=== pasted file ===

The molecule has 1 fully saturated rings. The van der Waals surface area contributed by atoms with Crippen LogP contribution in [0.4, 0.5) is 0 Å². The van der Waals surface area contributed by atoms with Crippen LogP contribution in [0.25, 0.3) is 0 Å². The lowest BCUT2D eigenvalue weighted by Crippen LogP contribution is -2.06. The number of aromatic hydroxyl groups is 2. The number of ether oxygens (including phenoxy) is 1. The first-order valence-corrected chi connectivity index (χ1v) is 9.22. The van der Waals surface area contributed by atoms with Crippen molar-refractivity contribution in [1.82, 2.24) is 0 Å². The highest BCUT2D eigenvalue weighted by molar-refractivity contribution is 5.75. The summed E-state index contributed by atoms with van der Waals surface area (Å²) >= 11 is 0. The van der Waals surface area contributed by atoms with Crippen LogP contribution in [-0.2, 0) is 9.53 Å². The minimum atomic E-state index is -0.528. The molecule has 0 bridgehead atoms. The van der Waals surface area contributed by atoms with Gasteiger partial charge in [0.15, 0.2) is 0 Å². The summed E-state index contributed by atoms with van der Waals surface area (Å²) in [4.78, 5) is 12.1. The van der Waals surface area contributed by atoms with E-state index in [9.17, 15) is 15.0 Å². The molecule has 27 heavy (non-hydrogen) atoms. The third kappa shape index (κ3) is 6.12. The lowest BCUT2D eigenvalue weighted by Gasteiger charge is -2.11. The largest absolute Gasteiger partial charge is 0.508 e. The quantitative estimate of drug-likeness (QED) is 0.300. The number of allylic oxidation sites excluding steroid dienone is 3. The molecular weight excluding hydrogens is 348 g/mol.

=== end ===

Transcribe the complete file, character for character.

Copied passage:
The molecule has 1 fully saturated rings. The van der Waals surface area contributed by atoms with Crippen LogP contribution in [0.4, 0.5) is 0 Å². The van der Waals surface area contributed by atoms with Crippen LogP contribution in [0.25, 0.3) is 0 Å². The lowest BCUT2D eigenvalue weighted by Crippen LogP contribution is -2.06. The number of aromatic hydroxyl groups is 2. The number of ether oxygens (including phenoxy) is 1. The first-order valence-corrected chi connectivity index (χ1v) is 9.22. The van der Waals surface area contributed by atoms with Crippen molar-refractivity contribution in [1.82, 2.24) is 0 Å². The highest BCUT2D eigenvalue weighted by molar-refractivity contribution is 5.75. The summed E-state index contributed by atoms with van der Waals surface area (Å²) >= 11 is 0. The van der Waals surface area contributed by atoms with Crippen LogP contribution in [-0.2, 0) is 9.53 Å². The minimum atomic E-state index is -0.528. The molecule has 0 bridgehead atoms. The van der Waals surface area contributed by atoms with Gasteiger partial charge in [0.15, 0.2) is 0 Å². The summed E-state index contributed by atoms with van der Waals surface area (Å²) in [4.78, 5) is 12.1. The van der Waals surface area contributed by atoms with E-state index in [9.17, 15) is 15.0 Å². The molecule has 27 heavy (non-hydrogen) atoms. The third kappa shape index (κ3) is 6.12. The lowest BCUT2D eigenvalue weighted by Gasteiger charge is -2.11. The largest absolute Gasteiger partial charge is 0.508 e. The quantitative estimate of drug-likeness (QED) is 0.300. The number of allylic oxidation sites excluding steroid dienone is 3. The molecular weight excluding hydrogens is 348 g/mol.